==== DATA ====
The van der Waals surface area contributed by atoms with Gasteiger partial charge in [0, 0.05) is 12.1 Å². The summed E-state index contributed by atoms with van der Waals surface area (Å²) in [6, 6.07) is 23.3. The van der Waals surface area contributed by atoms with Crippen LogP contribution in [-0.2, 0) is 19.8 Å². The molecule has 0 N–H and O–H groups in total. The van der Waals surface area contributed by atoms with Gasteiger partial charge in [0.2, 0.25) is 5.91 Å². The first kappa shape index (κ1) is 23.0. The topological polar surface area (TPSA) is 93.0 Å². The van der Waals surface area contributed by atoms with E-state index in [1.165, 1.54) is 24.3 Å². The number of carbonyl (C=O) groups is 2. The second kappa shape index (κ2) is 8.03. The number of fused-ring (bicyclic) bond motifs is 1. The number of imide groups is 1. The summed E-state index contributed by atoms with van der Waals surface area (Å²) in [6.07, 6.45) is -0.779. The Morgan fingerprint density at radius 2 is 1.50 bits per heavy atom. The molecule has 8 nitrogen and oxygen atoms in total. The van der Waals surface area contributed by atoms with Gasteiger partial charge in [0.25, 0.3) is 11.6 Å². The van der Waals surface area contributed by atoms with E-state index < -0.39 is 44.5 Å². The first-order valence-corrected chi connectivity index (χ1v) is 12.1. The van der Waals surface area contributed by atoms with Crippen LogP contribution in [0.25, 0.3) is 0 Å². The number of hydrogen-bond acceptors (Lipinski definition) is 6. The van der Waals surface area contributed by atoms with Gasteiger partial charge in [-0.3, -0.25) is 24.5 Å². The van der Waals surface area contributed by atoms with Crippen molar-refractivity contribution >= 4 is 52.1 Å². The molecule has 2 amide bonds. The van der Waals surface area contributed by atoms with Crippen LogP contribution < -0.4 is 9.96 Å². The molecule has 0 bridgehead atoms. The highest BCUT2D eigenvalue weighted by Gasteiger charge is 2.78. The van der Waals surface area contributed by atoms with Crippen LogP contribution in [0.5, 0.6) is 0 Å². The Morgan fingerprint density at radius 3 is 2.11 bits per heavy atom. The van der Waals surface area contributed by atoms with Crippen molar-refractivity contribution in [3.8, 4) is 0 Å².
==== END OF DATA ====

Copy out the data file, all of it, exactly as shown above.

The van der Waals surface area contributed by atoms with Gasteiger partial charge in [0, 0.05) is 12.1 Å². The summed E-state index contributed by atoms with van der Waals surface area (Å²) in [6, 6.07) is 23.3. The van der Waals surface area contributed by atoms with Crippen LogP contribution in [-0.2, 0) is 19.8 Å². The molecule has 0 N–H and O–H groups in total. The van der Waals surface area contributed by atoms with Gasteiger partial charge in [0.2, 0.25) is 5.91 Å². The first kappa shape index (κ1) is 23.0. The topological polar surface area (TPSA) is 93.0 Å². The van der Waals surface area contributed by atoms with E-state index in [1.165, 1.54) is 24.3 Å². The number of carbonyl (C=O) groups is 2. The second kappa shape index (κ2) is 8.03. The number of fused-ring (bicyclic) bond motifs is 1. The number of imide groups is 1. The summed E-state index contributed by atoms with van der Waals surface area (Å²) in [6.07, 6.45) is -0.779. The Morgan fingerprint density at radius 2 is 1.50 bits per heavy atom. The molecule has 8 nitrogen and oxygen atoms in total. The van der Waals surface area contributed by atoms with Gasteiger partial charge in [0.25, 0.3) is 11.6 Å². The van der Waals surface area contributed by atoms with E-state index < -0.39 is 44.5 Å². The first-order valence-corrected chi connectivity index (χ1v) is 12.1. The van der Waals surface area contributed by atoms with Crippen LogP contribution in [0.25, 0.3) is 0 Å². The number of hydrogen-bond acceptors (Lipinski definition) is 6. The van der Waals surface area contributed by atoms with Gasteiger partial charge in [-0.3, -0.25) is 24.5 Å². The van der Waals surface area contributed by atoms with Crippen molar-refractivity contribution >= 4 is 52.1 Å². The molecule has 2 amide bonds. The van der Waals surface area contributed by atoms with Crippen LogP contribution < -0.4 is 9.96 Å². The molecule has 0 bridgehead atoms. The highest BCUT2D eigenvalue weighted by Gasteiger charge is 2.78. The van der Waals surface area contributed by atoms with Crippen LogP contribution in [0.5, 0.6) is 0 Å². The Morgan fingerprint density at radius 3 is 2.11 bits per heavy atom. The van der Waals surface area contributed by atoms with Crippen molar-refractivity contribution in [3.8, 4) is 0 Å².